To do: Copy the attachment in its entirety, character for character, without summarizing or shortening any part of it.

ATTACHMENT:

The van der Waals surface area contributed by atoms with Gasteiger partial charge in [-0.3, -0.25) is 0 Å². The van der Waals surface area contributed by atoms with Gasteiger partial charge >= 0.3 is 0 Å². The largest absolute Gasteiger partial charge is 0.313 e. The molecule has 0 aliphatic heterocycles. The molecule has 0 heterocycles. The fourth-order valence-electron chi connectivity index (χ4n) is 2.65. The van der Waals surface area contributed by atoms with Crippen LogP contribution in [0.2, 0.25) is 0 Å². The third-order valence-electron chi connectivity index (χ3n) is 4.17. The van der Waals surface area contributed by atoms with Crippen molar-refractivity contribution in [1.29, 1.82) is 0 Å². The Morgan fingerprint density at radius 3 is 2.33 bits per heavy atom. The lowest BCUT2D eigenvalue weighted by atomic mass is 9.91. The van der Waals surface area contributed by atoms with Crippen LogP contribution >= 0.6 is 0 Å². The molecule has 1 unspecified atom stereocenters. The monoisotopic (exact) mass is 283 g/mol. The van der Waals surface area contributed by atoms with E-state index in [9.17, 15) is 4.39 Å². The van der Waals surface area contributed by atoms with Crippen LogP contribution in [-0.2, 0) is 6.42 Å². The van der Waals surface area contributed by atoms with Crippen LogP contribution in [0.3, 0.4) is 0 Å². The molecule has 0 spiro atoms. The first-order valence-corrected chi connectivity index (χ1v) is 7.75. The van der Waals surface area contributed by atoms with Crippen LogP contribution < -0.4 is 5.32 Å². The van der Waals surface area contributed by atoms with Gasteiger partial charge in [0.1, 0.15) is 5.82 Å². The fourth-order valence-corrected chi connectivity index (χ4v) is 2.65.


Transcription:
The van der Waals surface area contributed by atoms with Gasteiger partial charge in [-0.3, -0.25) is 0 Å². The van der Waals surface area contributed by atoms with Gasteiger partial charge >= 0.3 is 0 Å². The largest absolute Gasteiger partial charge is 0.313 e. The molecule has 0 aliphatic heterocycles. The molecule has 0 heterocycles. The fourth-order valence-electron chi connectivity index (χ4n) is 2.65. The van der Waals surface area contributed by atoms with Crippen LogP contribution in [0.2, 0.25) is 0 Å². The third-order valence-electron chi connectivity index (χ3n) is 4.17. The van der Waals surface area contributed by atoms with Crippen molar-refractivity contribution in [1.29, 1.82) is 0 Å². The Morgan fingerprint density at radius 3 is 2.33 bits per heavy atom. The lowest BCUT2D eigenvalue weighted by atomic mass is 9.91. The van der Waals surface area contributed by atoms with Crippen LogP contribution >= 0.6 is 0 Å². The molecule has 1 unspecified atom stereocenters. The monoisotopic (exact) mass is 283 g/mol. The van der Waals surface area contributed by atoms with E-state index in [9.17, 15) is 4.39 Å². The van der Waals surface area contributed by atoms with Crippen LogP contribution in [-0.2, 0) is 6.42 Å². The van der Waals surface area contributed by atoms with Crippen LogP contribution in [0.3, 0.4) is 0 Å². The molecule has 0 spiro atoms. The first-order valence-corrected chi connectivity index (χ1v) is 7.75. The van der Waals surface area contributed by atoms with Crippen LogP contribution < -0.4 is 5.32 Å². The van der Waals surface area contributed by atoms with Gasteiger partial charge in [0.1, 0.15) is 5.82 Å². The fourth-order valence-corrected chi connectivity index (χ4v) is 2.65.